This is an exploit for CVE-2020-1472, a.k.a. Zerologon. This tool exploits a cryptographic vulnerability in Netlogon to achieve authentication bypass. Ultimately, this allows for an attacker to reset the machine account of a target Domain Controller, leading to Domain Admin compromise.

The vulnerability was discovered by Tom Tervoort of Secura BV, and was addressesd by Microsoft on August 11th 2020. You can read more about the vulnerability in their excellent whitepaper.

Although other exploits exist, this tool is aimed at working with Cobalt Strike’s execute-assembly functionality. Therefore it is written in C# using functions from netapi32.dll. The nice thing here is that due to the structures being zero by default, we do not need to mess with any packets and can use the APIs provided by Microsoft cleanly (relatively ;).

Checking if the server is vulnerable

To run the exploit, from a domain joined machine (see method below for non domain-joined) run the SharpZeroLogon.exe binary, providing the FQDN of the Domain Controller.

Running it with only one argument will test whether the target Domain Controller is vulnerable to CVE-2020-1472.

In the following example, the FQDN of the Domain Controller is win-dc01.vulncorp.local:

execute-assembly SharpZeroLogon.exe win-dc01.vulncorp.local

If the Domain Controller is vulnerable, you will receive a message indicating it was Successful, otherwise the server has likely been patched and is not vulnerable.

Resetting the machine account password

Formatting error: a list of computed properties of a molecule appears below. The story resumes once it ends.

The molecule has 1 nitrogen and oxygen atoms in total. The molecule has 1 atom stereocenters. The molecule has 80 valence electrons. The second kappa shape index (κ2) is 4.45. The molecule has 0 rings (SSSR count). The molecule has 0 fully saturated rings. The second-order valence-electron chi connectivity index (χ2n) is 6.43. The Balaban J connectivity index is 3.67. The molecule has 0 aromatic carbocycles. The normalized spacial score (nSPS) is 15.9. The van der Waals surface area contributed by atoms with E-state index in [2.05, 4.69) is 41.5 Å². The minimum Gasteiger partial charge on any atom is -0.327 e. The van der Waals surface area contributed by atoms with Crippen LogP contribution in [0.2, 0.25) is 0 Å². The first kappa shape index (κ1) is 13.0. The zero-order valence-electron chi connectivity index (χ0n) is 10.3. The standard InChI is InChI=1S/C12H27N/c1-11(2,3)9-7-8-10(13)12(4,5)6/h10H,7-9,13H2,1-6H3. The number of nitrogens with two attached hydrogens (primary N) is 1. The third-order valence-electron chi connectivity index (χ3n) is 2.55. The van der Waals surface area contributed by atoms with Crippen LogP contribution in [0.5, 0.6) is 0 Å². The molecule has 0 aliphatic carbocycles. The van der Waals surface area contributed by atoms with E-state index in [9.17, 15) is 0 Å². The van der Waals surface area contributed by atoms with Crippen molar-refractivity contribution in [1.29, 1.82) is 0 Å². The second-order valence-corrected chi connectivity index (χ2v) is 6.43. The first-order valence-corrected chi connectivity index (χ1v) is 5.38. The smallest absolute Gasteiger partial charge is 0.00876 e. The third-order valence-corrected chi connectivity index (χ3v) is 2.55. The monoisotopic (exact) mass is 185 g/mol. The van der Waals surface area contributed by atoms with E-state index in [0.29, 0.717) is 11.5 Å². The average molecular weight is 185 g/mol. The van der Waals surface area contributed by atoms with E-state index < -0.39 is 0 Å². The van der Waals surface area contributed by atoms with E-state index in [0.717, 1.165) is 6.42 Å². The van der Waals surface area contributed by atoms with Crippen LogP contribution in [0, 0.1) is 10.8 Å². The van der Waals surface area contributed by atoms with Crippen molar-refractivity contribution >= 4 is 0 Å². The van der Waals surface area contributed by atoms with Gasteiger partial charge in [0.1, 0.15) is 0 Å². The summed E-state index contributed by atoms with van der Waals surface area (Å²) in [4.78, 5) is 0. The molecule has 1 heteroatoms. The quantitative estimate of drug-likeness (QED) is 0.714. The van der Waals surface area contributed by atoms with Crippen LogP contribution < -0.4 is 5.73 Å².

Firstly, it is very important to note that resetting the Domain Controller machine account password in this manner will likely break functionality. You should not do this on a production system without the system owner understanding that there may be an impact. Of course once you have reset the password, you can then carry out a dcsync (using pth with the machine account), and subsequently reset the password using a Domain Admin account via an official method. However, it is important to understand the potential impact in a lab environment before running it blindly.

To reset the machine account, run the following command (specifying your DC FQDN):

execute-assembly SharpZeroLogon.exe win-dc01.vulncorp.local -reset

Once the machine account password is reset, you can use pth to impersonate the machine account and perform a DCSync.

Testing from a non Domain-joined machine

By default the netapi32.dll functions use RPC over SMB named pipe (ncacn_np), which requires an authenticated session (i.e. a domain-joined client). Benjamin Delpy (@gentilkiwi) found a way round this by patching logoncli.dll with a single byte patch that forces RPC over TCP/IP (ncacn_ip_tcp) instead, which he has implemented in Mimikatz. This patch allows the exploit to work from a non domain-joined client as well.

To run the exploit from a non domain-joined context, use the -patch flag, which will force the client to use RPC over TCP/IP.

For example:

execute-assembly SharpZeroLogon.exe win-dc01.vulncorp.local -patch

Note that the patch is designed to work on x64 clients only.


  • A sample PCAP of a Zerologon attempt is provided by @sbousseaden.
  • Successful exploitation resulting in a password change will show as event ID 4742, Password last set change, performed by Anonymous Logon.
  • Adam Swan of SOC Prime provides a Sigma rule which can be used to detect Zerologon attempts.
  • For detecting default pth usage in Cobalt Strike, look for command lines containing /c echo and \.pipe together. Default Cobalt Strike also uses 11 hex characters for the echo argument, and 6 hex characters for the pipe name. This requires manually patching and is not easily configurable by the operator.
  • To detect DCSync usage, look for event ID 4662 containing the GUID {1131f6ad-9c07-11d1-f79f-00c04fc2dcd2}, which is the DS-Replication-Get-Changes-All extended right required for replication. Any replication from a non Domain Controller is suspicious. @James_inthe_box also provides this Snort rule.

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